Flash flood havoc

Main Road in Som­er­set West un­der wa­ter Lourens River bursts banks Homes flooded – Good Weekend

Weekend Argus (Saturday Edition) - - FRONT PAGE - MUR­RAY WIL­LIAMS and WENDYL MARTIN

SOM­ER­SET West and Strand were worst af­fected by flash flood­ing yes­ter­day, as emer­gency ser­vices re­mained on high alert, with weather fore­cast­ers say­ing Cape Town should ex­pect pour­ing rain through­out to­day.

Streets were turned into tor­rents as a flash flood half-swal­lowed Main Road in Som­er­set West late yes­ter­day af­ter­noon in the worst flood­ing seen in the area in years.

The heav­ens opened shortly af­ter 4.30pm, ac­com­pa­nied by boom­ing thun­der and flashes of light­ning. By 9pm the Lourens River had burst its banks, and flood wa­ter had risen to al­most a me­tre on some roads in the east­ern sub­urbs of the town.

Des­per­ate women were seen bat­tling to chop holes in brick walls in a bid to re­lease wa­ter build­ing up in­side their homes.

At Vergele­gen MediClinic, some wards had to be evacuated as the wa­ter rose, and civil pro­tec­tion agen­cies blocked off roads across the sub­urbs as wa­ter lev­els rose bon­net-high in places. Weekend Ar­gus re­porters saw at least a dozen houses knee-deep in wa­ter.

Shortly af­ter 9pm, Res­cue Ser­vices were de­ploy­ing rub­ber ducks to reach cer­tain homes.

The strain on stormwa­ter pipes and drains was ev­i­dent as man­hole cov­ers be­gan pop­ping un­der the strain. In the streets, dozens of cars’ en­gines gave up, leav­ing com­muters stranded and driv­ers swerved to avoid col­li­sions.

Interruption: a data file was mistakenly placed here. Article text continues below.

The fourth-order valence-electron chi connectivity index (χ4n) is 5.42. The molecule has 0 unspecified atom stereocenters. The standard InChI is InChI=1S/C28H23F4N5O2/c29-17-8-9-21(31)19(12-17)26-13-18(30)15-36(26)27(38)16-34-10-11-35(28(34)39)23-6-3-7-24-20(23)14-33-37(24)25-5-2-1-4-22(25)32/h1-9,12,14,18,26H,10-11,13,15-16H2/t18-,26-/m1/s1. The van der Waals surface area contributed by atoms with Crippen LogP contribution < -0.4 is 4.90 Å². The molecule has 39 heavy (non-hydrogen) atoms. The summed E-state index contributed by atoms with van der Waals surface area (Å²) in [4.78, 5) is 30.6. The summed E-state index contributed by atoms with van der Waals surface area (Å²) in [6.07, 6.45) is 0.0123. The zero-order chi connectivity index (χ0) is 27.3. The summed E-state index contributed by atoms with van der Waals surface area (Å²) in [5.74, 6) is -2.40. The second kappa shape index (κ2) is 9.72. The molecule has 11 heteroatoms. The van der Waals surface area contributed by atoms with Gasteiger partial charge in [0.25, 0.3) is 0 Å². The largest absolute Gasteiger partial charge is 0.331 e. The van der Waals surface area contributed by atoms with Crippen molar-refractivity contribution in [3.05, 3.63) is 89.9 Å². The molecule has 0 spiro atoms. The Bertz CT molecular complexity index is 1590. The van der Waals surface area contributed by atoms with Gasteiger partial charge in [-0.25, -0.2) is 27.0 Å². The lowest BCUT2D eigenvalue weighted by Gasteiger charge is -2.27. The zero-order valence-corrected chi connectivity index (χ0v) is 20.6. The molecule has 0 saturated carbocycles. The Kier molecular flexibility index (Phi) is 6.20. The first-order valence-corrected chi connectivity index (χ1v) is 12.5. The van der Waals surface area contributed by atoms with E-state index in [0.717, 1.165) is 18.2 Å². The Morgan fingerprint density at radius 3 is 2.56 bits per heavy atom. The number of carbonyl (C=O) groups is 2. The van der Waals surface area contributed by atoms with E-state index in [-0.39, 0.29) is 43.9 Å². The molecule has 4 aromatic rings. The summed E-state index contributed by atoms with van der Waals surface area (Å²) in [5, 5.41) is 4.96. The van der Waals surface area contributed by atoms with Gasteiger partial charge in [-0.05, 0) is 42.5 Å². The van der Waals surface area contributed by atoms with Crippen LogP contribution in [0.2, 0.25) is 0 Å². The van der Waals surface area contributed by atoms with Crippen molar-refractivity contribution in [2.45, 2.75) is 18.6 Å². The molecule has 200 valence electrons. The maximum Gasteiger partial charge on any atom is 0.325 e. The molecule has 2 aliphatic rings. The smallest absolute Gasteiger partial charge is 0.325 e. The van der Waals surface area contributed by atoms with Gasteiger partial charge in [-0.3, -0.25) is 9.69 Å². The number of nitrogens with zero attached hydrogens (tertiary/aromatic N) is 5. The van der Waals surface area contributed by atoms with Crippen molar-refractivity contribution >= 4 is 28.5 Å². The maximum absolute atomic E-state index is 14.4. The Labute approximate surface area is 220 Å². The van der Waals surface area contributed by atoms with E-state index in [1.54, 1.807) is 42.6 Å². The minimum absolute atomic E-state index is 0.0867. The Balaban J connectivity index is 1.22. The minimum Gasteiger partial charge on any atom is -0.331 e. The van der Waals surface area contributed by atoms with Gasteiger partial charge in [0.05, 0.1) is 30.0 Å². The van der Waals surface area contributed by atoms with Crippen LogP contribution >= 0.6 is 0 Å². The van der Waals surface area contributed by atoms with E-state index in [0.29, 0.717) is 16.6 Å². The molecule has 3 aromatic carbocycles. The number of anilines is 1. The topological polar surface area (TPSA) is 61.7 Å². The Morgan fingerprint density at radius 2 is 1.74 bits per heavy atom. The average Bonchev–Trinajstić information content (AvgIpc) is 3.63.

Sev­eral pedes­tri­ans try­ing to cross roads were knocked over by the force of the wa­ter gen­er­ated by pass­ing cars.

In Bizweni Av­enue, a nar­row ir­ri­ga­tion canal run­ning from the his­toric wine farms fur­ther up the val­ley, burst its banks and flooded a house. Mem­bers of the Hodge fam­ily tried to stem the tide with fran­tic bail­ing, but were soon over­whelmed.

Claire Hodge, of the com­pany A Vin­tage Af­fair, told Weekend Ar­gus last night: “Our en­tire house is around 25cm un­der wa­ter … ev­ery room in the house, ev­ery cor­ri­dor,

ev­ery cup­board is shin-deep in rain­wa­ter. And it’s still ris­ing …”

A nearby res­i­dent stood sur­vey­ing a flooded gar­den and street: “This is not flood­wa­ter from a burst river, this is solely from the sky, and solely in the past hour.”

Closer to the False Bay coast, African ad­ven­turer Ri­aan Manser said from his 4x4 in Beach Road, Strand: “Peo­ple are flooded in­side their cars, peo­ple are trapped in their cars in their garages. Their cars are wa­ter­logged, soak­ing their en­gines, but the driv­ers can’t get out – they can’t open their doors. They’ve just given up…”

He said Beach Road was closed. “I’ve been here for 18 years and I’ve never seen any­thing like this. We are so lucky tonight wasn’t spring tide too – it would have been even worse.”

At the Post Of­fice in Som­er­set West, com­muters tried to reach the nearby taxi rank to get home, but some were too afraid to cross the tur­bu­lent, muddy waters.

Late yes­ter­day the South African Weather Ser­vice’s Cape Town of­fice said there was a 100 per­cent chance of rain to­day, which was ex­pected to spread to the south­ern Cape.

The city, mean­while, said it was de­ploy­ing re­sponse teams and engineering crews to as­sess wa­ter lev­els, ac­cord­ing to Wil­fred Solomon­sJo­hannes, Dis­as­ter Risk Man­age­ment spokesman.

● To re­port flood­ing, blocked drains and ser­vice dis­rup­tions, call 0860 103 089 or SMS to 31373. For road clo­sures, con­tact the city’s Trans­port In­for­ma­tion Cen­tre on 0800 65 64 63, and for emer­gen­cies, dial 107 from a land­line or 021 480 7700 from a cell­phone.

NOVEM­BER 16 2013


TAK­ING SHEL­TER: A man hud­dles un­der a flimsy cov­er­ing as he tries to es­cape driv­ing rain and strong winds in Camps Bay yes­ter­day.

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